John Gamble is the perfect example of this phenomenon. Born in Reno, Nevada, he was a 5’10”, 165 pound shortstop. His entire Wikipedia entry consists of three sentences. In 1972 he appeared in six games for the Tigers, batting three times with no hits, though he did get to play some shortstop. In 1973 he was in seven more games with no plate appearances or time in the field. It appears he was used as a pinch runner for whoever the designated hitter was that day (’73 was the first year of the DH rule), probably Gates Brown. He played three more years in AAA for the Expos and the Tigers before retiring.

After baseball, Gamble returned to Reno where he was a star for the Reno Toyota men’s fast pitch softball team, which was highly competitive and appeared in the International Softball Congress World Tournament. He also coached high school baseball and softball, including his daughter’s team from 2003 to 2007.

While he didn’t make much of a splash in the major leagues, John is still happy he had the chance. “It was really a neat time. I’m so grateful for the time I did have.”

Rookie Pitchers – 1977 Topps #487

Ed Glynn, the “Flushing Flash,” on the other hand, pitched in 175 major league games over ten seasons with the Tigers, Mets, Indians, and Expos. Ed bounced up and down between Evansville (then the Tigers’ AAA affiliate) and the big club from 1975 and 1978. Interestingly, though this is his 1977 “rookie” card, Ed made his debut late in 1975 against Milwaukee, pitching six decent innings but losing to one of the other guys on this card, Larry Anderson, who pitched a shutout. (Anderson was taken in the 1977 expansion draft by Toronto, which explains his headgear on this card, though he never pitched for the Blue Jays, instead being traded two months later to the White Sox. Anderson only pitched 16 games over three seasons and finished with a lifetime ERA of 5.66. So much for that early shutout.)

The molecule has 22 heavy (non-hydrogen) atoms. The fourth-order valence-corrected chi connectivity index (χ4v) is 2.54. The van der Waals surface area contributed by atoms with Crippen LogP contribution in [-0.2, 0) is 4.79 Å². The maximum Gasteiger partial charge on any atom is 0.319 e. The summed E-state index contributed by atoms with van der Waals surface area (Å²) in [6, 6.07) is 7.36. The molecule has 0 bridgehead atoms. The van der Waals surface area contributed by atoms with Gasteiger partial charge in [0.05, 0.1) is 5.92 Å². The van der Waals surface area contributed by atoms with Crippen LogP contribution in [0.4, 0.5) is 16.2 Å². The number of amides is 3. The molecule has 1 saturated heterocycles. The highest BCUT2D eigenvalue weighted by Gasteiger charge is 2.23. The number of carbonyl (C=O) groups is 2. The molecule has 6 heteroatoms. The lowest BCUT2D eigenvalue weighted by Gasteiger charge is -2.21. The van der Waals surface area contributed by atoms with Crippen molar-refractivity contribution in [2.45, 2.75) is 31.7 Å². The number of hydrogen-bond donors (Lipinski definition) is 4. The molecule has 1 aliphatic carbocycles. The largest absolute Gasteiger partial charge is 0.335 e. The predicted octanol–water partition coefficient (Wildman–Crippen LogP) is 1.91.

Glynn is one of the few Mets players to have actually grown up in the neighborhood where the team has played since 1964, Flushing, in the borough of Queens. When he was in high school, he sold hot dogs at Shea Stadium.

Ed finished his career with a 12-17 record and an ERA of 4.25. He struck out 184 batters in 264 2/3 innings.

Dave Gumpert – 1984 Topps #371

Dave Gumpert was another of the guys who, despite having a 1984 Tigers baseball card, didn’t play for the World Series team that year. He was a Michigan boy, growing up in South Haven and pitching for Aquinas College in Grand Rapids.

Dave had a decent 1983 season with the Tigers, pitching in 26 games with a 2.64 ERA and a 1.128 WHIP while notching two saves and being named the team’s Rookie of the Year. But he didn’t head north with the team out of spring training in 1984, instead spending the season in Evansville where he put up numbers that didn’t exactly warrant a return to Detroit.

He pitched with the Cubs and Royals briefly, along with their AAA teams, from 1985 to 1987 before retiring from baseball. He went back to South Haven, where he coached baseball and was the athletic director at South Haven High School. He’s a member of the Aquinas College Athletic Hall of Fame and the South Haven High School Hall of Fame.

At 62, Dave still lives in South Haven. He retired recently but still is involved in the community and helped coach the 2018 South Haven girls’ softball team to district and regional titles. Here’s a short interview MLive did with him in 2018 as the team was making its run in the state playoffs: